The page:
Schwannoma (Neurilemmoma) on the base of the tongue

A rare clinical case

Steffi Sharma, Guruprasad Rai

Research output: Contribution to journalArticle

4 Citations (Scopus)

Abstract

Objective: Rare disease Background: Schwannomas are slow-growing benign tumors. They can arise from any peripheral nerve, including the cranial nerves (except the olfactory and optic nerves), spinal nerves, and autonomic nerves. Schwannomas of the head and neck account for 25–40% of all cases. However, intra-oral schwannomas account for only 1% of all head and neck tumors. Complete surgical excision is the treatment of choice. Malignant transformation and recurrence following this treatment are rare. Case Report: A 20-year-old woman presented with a slow-growing mass over the back of her tongue first noticed 8 months before. Examination of the oral cavity exposed a 4×4 cm mass over the posterior aspect of the tongue. The remaining oral cavity examination was normal, with no cervical lymph node enlargement. The patient underwent excisional biopsy by the trans-oral approach under general anesthesia. Histopathological reports discovered features of schwannoma. The patient was followed up for 1 year; she had an uneventful recovery and no evidence of recurrence. We report a case of schwannoma over the base of the tongue, a rare location for this type of tumor. Conclusions: In this article we report a case of schwannoma over the base of the tongue. Despite the rarity of this condition, physicians should consider schwannoma as a differential diagnosis for a mass over the tongue, as there can be a favorable outcome and prognosis for the patient when this condition is correctly identified.

Original languageEnglish
Pages (from-to)203-206
Number of pages4
JournalAmerican Journal of Case Reports
Volume17
DOIs
Publication statusPublished - 28-03-2016
Externally publishedYes

Fingerprint

Neurilemmoma
Tongue
Mouth
Neck
Head
Olfactory Nerve
Autonomic Pathways
Recurrence
Oral Diagnosis
Spinal Nerves
Neoplasms
Cranial Nerves
Optic Nerve
Rare Diseases
Peripheral Nerves
General Anesthesia
Differential Diagnosis
Lymph Nodes
Physicians
Biopsy

All Science Journal Classification (ASJC) codes

  • Medicine(all)

Cite this

Sharma, Steffi ; Rai, Guruprasad. / Schwannoma (Neurilemmoma) on the base of the tongue : A rare clinical case. In: American Journal of Case Reports. 2016 ; Vol. 17. pp. 203-206.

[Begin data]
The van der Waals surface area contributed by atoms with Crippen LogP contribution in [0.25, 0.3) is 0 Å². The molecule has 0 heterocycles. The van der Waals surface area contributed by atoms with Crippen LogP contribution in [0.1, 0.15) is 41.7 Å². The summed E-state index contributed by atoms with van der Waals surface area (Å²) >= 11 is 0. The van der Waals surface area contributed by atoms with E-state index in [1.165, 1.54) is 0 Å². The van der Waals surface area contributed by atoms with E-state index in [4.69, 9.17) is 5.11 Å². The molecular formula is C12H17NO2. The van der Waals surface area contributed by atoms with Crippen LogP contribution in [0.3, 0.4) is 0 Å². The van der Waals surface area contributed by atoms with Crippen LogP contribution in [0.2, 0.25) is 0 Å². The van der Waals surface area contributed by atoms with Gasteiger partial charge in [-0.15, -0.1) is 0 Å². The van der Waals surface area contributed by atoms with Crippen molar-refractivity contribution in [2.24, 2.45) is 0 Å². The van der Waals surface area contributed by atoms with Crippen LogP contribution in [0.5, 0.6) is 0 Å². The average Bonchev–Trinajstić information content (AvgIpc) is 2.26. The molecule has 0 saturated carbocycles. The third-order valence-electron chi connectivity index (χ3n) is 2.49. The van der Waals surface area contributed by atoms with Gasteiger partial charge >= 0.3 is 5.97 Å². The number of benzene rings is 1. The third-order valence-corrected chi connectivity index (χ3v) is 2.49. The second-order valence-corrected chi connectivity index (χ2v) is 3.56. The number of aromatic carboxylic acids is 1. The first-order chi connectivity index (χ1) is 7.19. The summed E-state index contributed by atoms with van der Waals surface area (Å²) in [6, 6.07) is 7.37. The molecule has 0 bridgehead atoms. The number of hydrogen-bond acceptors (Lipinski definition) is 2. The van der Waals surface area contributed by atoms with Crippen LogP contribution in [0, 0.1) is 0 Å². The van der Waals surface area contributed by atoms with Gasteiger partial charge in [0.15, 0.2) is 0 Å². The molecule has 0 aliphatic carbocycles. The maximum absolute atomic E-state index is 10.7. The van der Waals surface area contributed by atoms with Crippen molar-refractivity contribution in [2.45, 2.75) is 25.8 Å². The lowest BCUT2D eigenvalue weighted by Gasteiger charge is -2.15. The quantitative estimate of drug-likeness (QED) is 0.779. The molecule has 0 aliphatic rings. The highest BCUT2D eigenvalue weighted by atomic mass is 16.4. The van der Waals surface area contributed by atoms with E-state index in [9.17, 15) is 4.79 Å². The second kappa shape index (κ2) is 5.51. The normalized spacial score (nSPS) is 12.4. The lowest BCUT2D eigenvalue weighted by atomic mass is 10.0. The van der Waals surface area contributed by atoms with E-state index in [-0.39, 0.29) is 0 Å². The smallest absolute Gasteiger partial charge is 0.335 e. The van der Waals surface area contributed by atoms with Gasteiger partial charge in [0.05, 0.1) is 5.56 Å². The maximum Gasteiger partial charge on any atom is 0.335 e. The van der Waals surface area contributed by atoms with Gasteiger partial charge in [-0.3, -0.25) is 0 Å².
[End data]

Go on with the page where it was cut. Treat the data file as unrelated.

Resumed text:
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abstract = "Objective: Rare disease Background: Schwannomas are slow-growing benign tumors. They can arise from any peripheral nerve, including the cranial nerves (except the olfactory and optic nerves), spinal nerves, and autonomic nerves. Schwannomas of the head and neck account for 25–40{\%} of all cases. However, intra-oral schwannomas account for only 1{\%} of all head and neck tumors. Complete surgical excision is the treatment of choice. Malignant transformation and recurrence following this treatment are rare. Case Report: A 20-year-old woman presented with a slow-growing mass over the back of her tongue first noticed 8 months before. Examination of the oral cavity exposed a 4×4 cm mass over the posterior aspect of the tongue. The remaining oral cavity examination was normal, with no cervical lymph node enlargement. The patient underwent excisional biopsy by the trans-oral approach under general anesthesia. Histopathological reports discovered features of schwannoma. The patient was followed up for 1 year; she had an uneventful recovery and no evidence of recurrence. We report a case of schwannoma over the base of the tongue, a rare location for this type of tumor. Conclusions: In this article we report a case of schwannoma over the base of the tongue. Despite the rarity of this condition, physicians should consider schwannoma as a differential diagnosis for a mass over the tongue, as there can be a favorable outcome and prognosis for the patient when this condition is correctly identified.",
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Schwannoma (Neurilemmoma) on the base of the tongue : A rare clinical case. / Sharma, Steffi; Rai, Guruprasad.

In: American Journal of Case Reports, Vol. 17, 28.03.2016, p. 203-206.

Research output: Contribution to journalArticle

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